Sharp with world’s first four-primary-color 3D LCD

Sharp Corporation has developed the world’s first four-primary-color 3D LCD featuring the industry’s highest brightness with extremely low crosstalk (undesirable double-contour “ghost” images). By wearing special 3D glasses, viewers can enjoy impressive 3D images with an exceptionally realistic sense of depth.


In general, 3D LCDs use a system based on time-sequential display technology with special active LC (liquid crystal) shutter glasses. In this system, images intended for the left and right eye are displayed on the LCD screen sequentially, alternating between the two perspectives. The LC shutters in the special 3D glasses are synchronized with this display, “opening” (becoming transparent) and “closing” (becoming opaque) in such a way that the left and right eye see separate images. The human brain combines these two slightly different images to create the perception of depth in a three-dimensional image. However, displaying 3D images on a conventional display using this system suffered from low brightness and crosstalk.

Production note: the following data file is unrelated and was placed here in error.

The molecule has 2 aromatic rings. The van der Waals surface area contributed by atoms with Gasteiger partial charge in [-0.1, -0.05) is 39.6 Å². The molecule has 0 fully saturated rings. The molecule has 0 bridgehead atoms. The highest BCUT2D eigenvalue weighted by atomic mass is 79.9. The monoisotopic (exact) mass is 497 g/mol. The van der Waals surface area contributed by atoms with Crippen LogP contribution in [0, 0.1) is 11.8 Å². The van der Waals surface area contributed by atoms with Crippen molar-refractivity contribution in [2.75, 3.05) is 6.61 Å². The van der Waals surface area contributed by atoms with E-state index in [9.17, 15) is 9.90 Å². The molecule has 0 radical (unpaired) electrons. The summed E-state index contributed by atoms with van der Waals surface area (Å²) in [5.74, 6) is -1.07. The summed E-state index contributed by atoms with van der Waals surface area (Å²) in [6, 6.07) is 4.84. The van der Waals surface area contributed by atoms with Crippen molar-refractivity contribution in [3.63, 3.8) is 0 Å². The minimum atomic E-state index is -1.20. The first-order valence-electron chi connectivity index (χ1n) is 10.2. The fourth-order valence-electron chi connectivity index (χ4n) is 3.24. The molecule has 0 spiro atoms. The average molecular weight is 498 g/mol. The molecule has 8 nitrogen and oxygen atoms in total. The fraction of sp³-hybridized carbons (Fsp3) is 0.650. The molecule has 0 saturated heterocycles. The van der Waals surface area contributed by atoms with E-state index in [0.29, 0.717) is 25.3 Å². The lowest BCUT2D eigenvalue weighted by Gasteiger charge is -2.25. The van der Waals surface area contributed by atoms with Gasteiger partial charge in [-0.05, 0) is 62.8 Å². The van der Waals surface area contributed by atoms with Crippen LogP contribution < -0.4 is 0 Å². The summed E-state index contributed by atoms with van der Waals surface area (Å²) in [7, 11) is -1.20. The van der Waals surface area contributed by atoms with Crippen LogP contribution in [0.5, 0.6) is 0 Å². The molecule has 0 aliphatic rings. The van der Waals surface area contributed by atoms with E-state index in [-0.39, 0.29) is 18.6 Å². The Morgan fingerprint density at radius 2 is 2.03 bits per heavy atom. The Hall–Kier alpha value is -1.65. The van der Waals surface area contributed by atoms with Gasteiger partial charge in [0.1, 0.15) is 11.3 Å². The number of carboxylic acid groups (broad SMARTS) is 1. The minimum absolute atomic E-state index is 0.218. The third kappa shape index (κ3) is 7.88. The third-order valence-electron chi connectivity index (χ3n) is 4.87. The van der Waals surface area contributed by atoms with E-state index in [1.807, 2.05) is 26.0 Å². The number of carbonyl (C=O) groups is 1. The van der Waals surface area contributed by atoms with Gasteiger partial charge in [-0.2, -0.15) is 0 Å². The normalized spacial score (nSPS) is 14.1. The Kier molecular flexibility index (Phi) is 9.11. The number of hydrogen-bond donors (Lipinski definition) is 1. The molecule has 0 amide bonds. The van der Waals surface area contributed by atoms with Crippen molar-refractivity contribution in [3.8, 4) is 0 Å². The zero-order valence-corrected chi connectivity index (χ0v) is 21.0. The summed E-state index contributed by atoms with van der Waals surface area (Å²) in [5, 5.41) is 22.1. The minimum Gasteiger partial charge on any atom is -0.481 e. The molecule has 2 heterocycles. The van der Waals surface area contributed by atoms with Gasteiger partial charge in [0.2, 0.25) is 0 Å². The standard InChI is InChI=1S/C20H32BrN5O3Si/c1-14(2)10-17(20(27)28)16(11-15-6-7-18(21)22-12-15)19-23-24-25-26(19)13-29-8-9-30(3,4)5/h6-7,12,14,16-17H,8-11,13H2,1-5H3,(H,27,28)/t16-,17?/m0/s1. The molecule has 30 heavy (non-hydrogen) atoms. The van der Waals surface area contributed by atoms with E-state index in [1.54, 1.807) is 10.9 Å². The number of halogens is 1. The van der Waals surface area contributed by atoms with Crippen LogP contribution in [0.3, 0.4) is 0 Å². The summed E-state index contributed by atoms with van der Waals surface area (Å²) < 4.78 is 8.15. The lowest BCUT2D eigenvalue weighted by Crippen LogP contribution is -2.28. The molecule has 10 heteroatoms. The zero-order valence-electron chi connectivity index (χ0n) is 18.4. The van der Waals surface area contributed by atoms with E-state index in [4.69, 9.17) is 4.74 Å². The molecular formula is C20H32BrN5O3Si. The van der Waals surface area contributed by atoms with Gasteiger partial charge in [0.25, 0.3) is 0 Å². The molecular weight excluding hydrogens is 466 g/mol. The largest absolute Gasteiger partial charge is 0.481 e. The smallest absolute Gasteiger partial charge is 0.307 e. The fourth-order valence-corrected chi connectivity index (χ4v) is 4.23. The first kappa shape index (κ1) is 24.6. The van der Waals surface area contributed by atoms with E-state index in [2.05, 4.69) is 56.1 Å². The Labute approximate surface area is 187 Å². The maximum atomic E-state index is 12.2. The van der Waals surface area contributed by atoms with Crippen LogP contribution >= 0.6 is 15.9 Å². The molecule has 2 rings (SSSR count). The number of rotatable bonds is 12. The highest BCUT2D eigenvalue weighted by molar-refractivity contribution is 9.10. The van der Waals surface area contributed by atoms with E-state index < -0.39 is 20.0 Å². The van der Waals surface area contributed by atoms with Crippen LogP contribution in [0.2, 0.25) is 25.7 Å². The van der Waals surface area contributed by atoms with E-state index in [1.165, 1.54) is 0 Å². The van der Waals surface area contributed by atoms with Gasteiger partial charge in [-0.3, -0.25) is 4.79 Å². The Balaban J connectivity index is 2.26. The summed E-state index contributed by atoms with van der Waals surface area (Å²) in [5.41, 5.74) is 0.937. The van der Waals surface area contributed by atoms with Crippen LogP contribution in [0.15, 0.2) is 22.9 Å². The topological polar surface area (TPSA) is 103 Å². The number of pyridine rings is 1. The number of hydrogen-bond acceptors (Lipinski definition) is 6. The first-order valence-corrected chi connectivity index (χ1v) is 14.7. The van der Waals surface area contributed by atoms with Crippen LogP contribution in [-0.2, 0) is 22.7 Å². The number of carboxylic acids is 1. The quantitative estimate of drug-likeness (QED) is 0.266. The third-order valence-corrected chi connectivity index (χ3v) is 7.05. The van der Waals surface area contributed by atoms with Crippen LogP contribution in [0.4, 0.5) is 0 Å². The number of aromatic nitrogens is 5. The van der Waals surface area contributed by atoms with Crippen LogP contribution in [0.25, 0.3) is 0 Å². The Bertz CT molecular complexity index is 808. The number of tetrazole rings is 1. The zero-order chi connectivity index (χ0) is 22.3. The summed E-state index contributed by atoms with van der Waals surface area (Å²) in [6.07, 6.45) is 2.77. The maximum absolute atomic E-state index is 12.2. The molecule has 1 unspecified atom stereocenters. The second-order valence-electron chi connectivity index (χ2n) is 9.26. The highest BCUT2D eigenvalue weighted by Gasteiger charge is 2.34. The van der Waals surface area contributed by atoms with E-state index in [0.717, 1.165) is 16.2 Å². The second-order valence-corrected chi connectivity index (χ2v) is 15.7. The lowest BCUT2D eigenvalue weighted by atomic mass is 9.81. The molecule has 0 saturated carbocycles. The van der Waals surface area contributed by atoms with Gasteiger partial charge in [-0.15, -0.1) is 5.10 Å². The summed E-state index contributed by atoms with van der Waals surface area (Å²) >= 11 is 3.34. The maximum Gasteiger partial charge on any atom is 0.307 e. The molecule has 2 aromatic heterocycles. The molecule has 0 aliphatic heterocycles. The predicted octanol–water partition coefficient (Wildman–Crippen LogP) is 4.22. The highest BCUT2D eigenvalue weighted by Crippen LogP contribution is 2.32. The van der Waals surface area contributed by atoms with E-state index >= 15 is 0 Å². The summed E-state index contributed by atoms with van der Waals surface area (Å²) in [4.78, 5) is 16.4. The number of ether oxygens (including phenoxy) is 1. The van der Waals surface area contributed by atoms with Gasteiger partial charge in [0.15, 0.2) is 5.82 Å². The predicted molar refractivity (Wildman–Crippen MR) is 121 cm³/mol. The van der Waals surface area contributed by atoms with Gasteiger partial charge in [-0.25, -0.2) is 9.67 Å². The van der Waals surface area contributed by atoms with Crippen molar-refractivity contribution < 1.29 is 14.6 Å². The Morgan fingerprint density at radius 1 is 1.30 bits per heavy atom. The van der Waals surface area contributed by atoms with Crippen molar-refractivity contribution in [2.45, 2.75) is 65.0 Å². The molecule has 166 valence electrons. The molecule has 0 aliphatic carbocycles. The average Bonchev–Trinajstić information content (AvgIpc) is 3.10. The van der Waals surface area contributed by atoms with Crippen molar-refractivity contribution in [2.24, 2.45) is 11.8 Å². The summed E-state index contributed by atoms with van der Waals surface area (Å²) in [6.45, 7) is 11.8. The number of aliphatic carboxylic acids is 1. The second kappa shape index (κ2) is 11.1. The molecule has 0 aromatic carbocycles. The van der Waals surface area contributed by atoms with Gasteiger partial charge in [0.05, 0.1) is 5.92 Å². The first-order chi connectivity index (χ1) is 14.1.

Sharp worlds first four-primary-color 3D LCD

The newly developed 3D LCD by Sharp offers a radical new solution to the above problems by combining four of Sharp’s unique, one-of-a-kind LCD technologies, including  UV2A technology, Sharp’s core technology for LCD TV panels,  four-primary-color technology, FRED technology, and  side-mount scanning LED backlight technology. This LCD is optimized for 3D TV, as screen brightness when displaying 3D images is 1.8 times higher than that of the conventional displays, and crosstalk is extremely low. Sharp’s four-primary-color technology utilizes four primary colors, adding Y (yellow) to the three conventional primary colors of R (red), G (green), and B (blue). This technology contributes to brighter, more vivid colors thanks to higher light transmission efficiency through the panel and a wider color gamut (range of colors that can be reproduced), which had been difficult to attain on conventional three primary color displays.

Source: Sharp

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